Reducing Risk Begins with a Cybersecurity Threat Assessment

Reducing Risk Begins with a Cybersecurity Threat Assessment

No organization on the face of the earth is immune to a data breach. Some organizations are more prepared than others to detect and prevent attacks. Some are more prepared to respond to attacks and minimize the damage. But make no mistake, every organization is at risk.

That said, every situation is unique. For healthcare organizations, patient safety could be at risk. For financial institutions, customer bank accounts need to be protected to prevent fraud and identity theft. For retailers, payment card information must be kept isolated from all other systems. Every organization needs a customized security strategy with the right tools to minimize risk.

Security planning should start with a cybersecurity threat assessment that identifies where you stand now so you can develop and implement a plan that gets you where you want to be. It does no good to throw money at the problem and invest in security software and appliances until you know your strengths and weaknesses. Many organizations don’t know what security solutions they already have, what those solutions are capable of, and what could or could not be gained by implementing a new solution.

A cybersecurity threat assessment tells you which business processes are most vulnerable and allows you to develop a risk-based strategy and focus resources accordingly. In other words, do you understand the risk involved with various assets and systems? Are you able to monitor your data from creation to disposal? What are your existing security policies? How are they enforced? How do you deal with lost, stolen or compromised devices? Decisions that answer these and other questions can’t be made in a vacuum.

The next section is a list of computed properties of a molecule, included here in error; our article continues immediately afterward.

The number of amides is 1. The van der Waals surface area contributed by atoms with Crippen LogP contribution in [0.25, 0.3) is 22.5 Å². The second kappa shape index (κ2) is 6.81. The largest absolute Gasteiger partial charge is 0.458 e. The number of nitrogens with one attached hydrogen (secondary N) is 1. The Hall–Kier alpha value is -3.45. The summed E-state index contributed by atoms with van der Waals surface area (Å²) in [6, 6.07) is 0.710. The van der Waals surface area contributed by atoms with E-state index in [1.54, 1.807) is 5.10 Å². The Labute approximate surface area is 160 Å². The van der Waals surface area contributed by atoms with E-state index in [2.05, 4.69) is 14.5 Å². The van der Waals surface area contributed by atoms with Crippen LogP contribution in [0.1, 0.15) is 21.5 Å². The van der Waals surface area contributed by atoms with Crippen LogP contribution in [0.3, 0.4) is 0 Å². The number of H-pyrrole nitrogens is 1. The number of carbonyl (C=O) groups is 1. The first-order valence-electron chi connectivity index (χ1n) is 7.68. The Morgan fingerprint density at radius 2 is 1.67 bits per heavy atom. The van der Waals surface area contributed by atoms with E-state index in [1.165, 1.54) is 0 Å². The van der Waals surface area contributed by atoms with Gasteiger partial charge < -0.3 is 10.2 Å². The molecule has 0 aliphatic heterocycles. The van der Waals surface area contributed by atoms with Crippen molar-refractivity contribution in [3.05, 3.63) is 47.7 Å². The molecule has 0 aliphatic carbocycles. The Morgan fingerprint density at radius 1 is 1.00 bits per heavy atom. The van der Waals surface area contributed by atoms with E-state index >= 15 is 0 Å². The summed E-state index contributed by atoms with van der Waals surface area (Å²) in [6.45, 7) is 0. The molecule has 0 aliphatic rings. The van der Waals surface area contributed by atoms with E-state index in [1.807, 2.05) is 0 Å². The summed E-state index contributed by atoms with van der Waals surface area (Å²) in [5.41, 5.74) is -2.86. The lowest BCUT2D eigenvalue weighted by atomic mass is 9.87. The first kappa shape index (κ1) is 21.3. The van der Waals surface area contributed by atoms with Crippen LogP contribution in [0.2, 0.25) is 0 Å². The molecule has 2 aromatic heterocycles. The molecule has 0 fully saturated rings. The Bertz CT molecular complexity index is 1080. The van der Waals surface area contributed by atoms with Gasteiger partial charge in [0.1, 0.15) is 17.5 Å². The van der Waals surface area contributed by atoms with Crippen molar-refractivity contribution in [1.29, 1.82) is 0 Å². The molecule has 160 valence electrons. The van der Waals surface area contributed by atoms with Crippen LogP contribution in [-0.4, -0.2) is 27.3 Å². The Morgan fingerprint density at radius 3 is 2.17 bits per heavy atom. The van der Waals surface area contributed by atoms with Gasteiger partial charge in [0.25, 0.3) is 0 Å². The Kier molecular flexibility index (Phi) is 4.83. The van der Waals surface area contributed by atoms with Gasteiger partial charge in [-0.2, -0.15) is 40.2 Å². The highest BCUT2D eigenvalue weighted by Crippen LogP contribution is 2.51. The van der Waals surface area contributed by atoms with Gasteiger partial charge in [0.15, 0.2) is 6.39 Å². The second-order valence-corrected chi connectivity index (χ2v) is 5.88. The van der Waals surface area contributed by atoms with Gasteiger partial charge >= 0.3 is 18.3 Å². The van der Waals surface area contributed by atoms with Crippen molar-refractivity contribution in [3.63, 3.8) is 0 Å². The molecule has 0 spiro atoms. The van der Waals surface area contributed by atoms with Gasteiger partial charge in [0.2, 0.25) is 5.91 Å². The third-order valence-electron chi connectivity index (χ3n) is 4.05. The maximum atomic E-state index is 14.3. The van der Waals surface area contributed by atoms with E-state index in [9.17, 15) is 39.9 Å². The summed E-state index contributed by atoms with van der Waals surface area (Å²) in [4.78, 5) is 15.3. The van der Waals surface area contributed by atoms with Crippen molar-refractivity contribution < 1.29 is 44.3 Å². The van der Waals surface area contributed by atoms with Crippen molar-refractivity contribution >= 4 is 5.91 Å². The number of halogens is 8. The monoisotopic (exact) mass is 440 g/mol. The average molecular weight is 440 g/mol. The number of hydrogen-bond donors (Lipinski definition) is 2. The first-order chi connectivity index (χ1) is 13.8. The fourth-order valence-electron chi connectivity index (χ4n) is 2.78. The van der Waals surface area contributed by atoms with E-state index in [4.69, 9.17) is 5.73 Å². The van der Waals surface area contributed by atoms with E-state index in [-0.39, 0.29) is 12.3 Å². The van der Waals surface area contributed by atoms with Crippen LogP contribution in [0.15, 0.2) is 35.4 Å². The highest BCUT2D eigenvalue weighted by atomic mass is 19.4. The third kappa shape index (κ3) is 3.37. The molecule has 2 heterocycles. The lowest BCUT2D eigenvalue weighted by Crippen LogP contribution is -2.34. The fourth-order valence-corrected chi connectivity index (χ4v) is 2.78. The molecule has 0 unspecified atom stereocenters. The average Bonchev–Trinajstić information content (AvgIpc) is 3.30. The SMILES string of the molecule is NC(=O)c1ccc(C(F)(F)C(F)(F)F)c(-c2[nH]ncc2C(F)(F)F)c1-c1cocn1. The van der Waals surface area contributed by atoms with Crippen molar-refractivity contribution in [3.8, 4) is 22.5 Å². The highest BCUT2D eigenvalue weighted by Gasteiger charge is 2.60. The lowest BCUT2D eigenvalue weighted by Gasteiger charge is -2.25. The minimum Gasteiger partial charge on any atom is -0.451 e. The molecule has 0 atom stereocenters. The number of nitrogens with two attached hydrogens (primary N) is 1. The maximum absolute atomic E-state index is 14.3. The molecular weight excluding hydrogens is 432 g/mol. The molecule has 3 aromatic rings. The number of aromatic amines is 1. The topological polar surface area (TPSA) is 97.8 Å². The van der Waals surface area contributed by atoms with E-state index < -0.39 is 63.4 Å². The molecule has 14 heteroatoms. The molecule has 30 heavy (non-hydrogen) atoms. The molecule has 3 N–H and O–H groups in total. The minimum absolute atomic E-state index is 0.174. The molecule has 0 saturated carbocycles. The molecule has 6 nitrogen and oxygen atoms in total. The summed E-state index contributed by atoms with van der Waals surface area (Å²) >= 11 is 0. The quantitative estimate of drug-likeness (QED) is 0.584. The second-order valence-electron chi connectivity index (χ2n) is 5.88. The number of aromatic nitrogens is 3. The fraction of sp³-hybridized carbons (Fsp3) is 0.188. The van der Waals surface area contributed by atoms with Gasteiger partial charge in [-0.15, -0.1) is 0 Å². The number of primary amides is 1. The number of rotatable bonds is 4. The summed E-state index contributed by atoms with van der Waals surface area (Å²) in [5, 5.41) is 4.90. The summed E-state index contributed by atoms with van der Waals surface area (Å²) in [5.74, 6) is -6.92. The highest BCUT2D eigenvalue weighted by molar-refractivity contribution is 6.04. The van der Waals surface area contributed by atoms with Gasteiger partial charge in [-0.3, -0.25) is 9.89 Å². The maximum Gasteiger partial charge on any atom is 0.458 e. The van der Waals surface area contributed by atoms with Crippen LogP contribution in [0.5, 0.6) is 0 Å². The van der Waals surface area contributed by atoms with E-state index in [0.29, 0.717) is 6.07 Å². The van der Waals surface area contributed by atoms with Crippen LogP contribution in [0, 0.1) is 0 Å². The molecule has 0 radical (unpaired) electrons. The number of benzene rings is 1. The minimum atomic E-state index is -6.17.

Although there is no one-size-fits-all approach to cybersecurity threat assessments, there are several core components that will help you make the exercise productive. First, get the support of senior management. Make sure they understand the value of a cybersecurity threat assessment and the consequences of failing to identify and quantify risk. Identify a single person to lead the assessment process. Second, leave no stone unturned. Your assessment should include all business and IT systems because only one has to be compromised to put the entire organization at risk. Use vulnerability scans to test each system and analyze them from the perspective of a cybercriminal or malicious user.

The next step is to summarize all the data you’ve gathered in a concise report. What did your investigation uncover? What are the biggest areas of need? What are the recommendations for addressing each issue in order of priority? Finally, take action. If you don’t have the resources or expertise in-house, bring in a security expert to help you wade through your data, establish a plan, implement the right security tools and provide oversight to close security gaps.

Verteks cybersecurity threat assessment services will address your questions and concerns about IT security, evaluate your network environment, and create an action plan to optimize your security posture. Key areas include but are not limited to:

  • Identity and Access Management: how to control access to your resources.
  • Application and Data Security: how to ensure your data is protected, internally and externally.
  • Mobility: how to enable remote network access that is both secure and reliable.
  • Compliance: how to implement a strategy that meets industry and government regulatory requirements.
  • Audits: how to manage scheduled third-party audits to ensure compliance.

Cybersecurity is too important to leave to guesswork. Let’s sit down and discuss how to improve the overall security of your organization through a comprehensive threat assessment.